November 20, 2018
Photos by Raymond Ahner.
What makes a legacy a “legacy”? A classic, “classic”? Is it a time span, a number of years from when their career and fame launched to now? Is there a scale that measures and compares how long their fan base remains involved, or at the very least, interested? Classics tend to belong to a specific generation and remind generations of the moments they spent listening to their music.
Fans of Good Charlotte may not have realized how much the group belongs to this classification when they showed up at The Warfield recently, although the majority of them could say they grew up “with” the band. By the end of the night, Good Charlotte undoubtedly affirmed their spot on the list of classics as to say “we haven’t gone anywhere.”
The members’ way of interacting with each other hasn’t changed much since the early 2000s, but their maturity has. That becomes clear when they talk. Lead vocalist Joel Madden and his brother, guitarist Bengi Madden, kept constant dialogue with each other and the crowd throughout the show.
After starting with the hit “Generation Rx,” the brothers introduced a fun “game” to kick off the night. “Where were you in (year),” they’d ask the crowd, before jumping into a surprise song from that year. This kept the show as engaging as the nostalgic music.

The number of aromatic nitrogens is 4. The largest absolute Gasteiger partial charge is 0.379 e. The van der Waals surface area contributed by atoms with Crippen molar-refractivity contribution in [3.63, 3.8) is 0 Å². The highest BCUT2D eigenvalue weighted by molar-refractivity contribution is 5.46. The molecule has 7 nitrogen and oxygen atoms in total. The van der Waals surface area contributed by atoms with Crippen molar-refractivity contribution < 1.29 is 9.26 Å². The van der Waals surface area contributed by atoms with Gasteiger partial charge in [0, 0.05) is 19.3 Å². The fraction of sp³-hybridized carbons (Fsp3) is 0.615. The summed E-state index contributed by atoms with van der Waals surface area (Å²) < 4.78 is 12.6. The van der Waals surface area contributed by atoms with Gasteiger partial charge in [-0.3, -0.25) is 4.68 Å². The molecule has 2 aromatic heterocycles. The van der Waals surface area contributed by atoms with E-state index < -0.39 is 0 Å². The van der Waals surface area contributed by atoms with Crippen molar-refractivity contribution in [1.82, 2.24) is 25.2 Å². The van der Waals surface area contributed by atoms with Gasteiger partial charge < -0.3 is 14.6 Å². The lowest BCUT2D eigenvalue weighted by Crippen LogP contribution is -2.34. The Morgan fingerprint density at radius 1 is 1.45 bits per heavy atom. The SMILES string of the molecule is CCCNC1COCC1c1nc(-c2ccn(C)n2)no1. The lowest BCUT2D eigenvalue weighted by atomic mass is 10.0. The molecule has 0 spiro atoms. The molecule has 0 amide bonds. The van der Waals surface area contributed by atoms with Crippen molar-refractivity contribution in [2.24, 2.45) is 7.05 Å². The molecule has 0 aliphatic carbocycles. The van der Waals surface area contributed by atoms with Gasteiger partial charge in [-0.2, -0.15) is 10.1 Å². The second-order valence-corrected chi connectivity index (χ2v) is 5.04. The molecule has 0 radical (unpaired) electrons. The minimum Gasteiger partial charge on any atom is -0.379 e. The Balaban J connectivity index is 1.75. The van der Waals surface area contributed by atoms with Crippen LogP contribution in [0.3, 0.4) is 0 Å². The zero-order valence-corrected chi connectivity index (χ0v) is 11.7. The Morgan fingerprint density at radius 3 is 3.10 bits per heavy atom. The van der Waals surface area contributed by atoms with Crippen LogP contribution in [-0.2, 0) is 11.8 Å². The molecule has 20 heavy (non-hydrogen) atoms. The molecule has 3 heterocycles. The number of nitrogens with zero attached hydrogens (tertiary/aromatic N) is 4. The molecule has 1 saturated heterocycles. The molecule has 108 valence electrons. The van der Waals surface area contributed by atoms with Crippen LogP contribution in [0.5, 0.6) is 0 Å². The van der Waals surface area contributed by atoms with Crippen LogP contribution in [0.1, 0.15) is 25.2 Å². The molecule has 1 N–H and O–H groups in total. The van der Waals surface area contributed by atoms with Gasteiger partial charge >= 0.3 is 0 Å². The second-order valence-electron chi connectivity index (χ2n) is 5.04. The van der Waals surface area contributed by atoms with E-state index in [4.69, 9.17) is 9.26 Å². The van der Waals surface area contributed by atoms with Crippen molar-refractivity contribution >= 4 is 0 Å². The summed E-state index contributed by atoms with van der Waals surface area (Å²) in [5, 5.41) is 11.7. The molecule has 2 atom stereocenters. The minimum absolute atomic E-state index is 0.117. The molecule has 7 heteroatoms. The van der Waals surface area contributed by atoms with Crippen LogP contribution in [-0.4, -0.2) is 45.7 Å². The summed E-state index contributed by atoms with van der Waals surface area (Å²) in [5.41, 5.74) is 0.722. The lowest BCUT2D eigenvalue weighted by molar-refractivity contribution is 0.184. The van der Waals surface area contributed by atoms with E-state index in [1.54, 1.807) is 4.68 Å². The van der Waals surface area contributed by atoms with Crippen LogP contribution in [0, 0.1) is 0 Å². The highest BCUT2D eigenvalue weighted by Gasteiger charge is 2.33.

Good Charlotte jammed to songs from Generation Rx (2018), Good Morning Revival (2007), The Chronicles of Life and Death (2004), and of course, The Young and the Hopeless (2002).
There was a history and common energy between attendees of this show, like there often is with nostalgic acts. From the fans jumping on the floor level to the groups up in the balcony, fans sang the words and felt memories of adolescence. That isn’t just a “classic” band thing, but more so, a pop-punk thing. While pop-punk is not as popular in the mainstream as it once was, the genre’s image prevails as an initiator of angst mixed with hope. It writes the teenage narrative, a narrative that Good Charlotte has known and expressed so well for their fans throughout the years.
The crowd got especially hyped up during the songs “Anthem,” “Little Things,” “Girls & Boys,” “I Don’t Wanna Be in Love,” and “The Young and the Hopeless.” The band wrapped up the show with a fan-favorite from one of their earlier albums, “Lifestyles of the Rich and the Famous.”
Setlist: Generation Rx | Self Help | The Anthem | The Story of My Old Man | Keep Your Hand Off My Girl | Girls & Boys | Riot Girl | Prayers | Predictable | Hold On | Little Things | The Young and the Hopeless | The River | Dance Floor Anthem | I Just Wanna Live | Lifestyles of the Rich & Famous
Find out more about Good Charlotte here.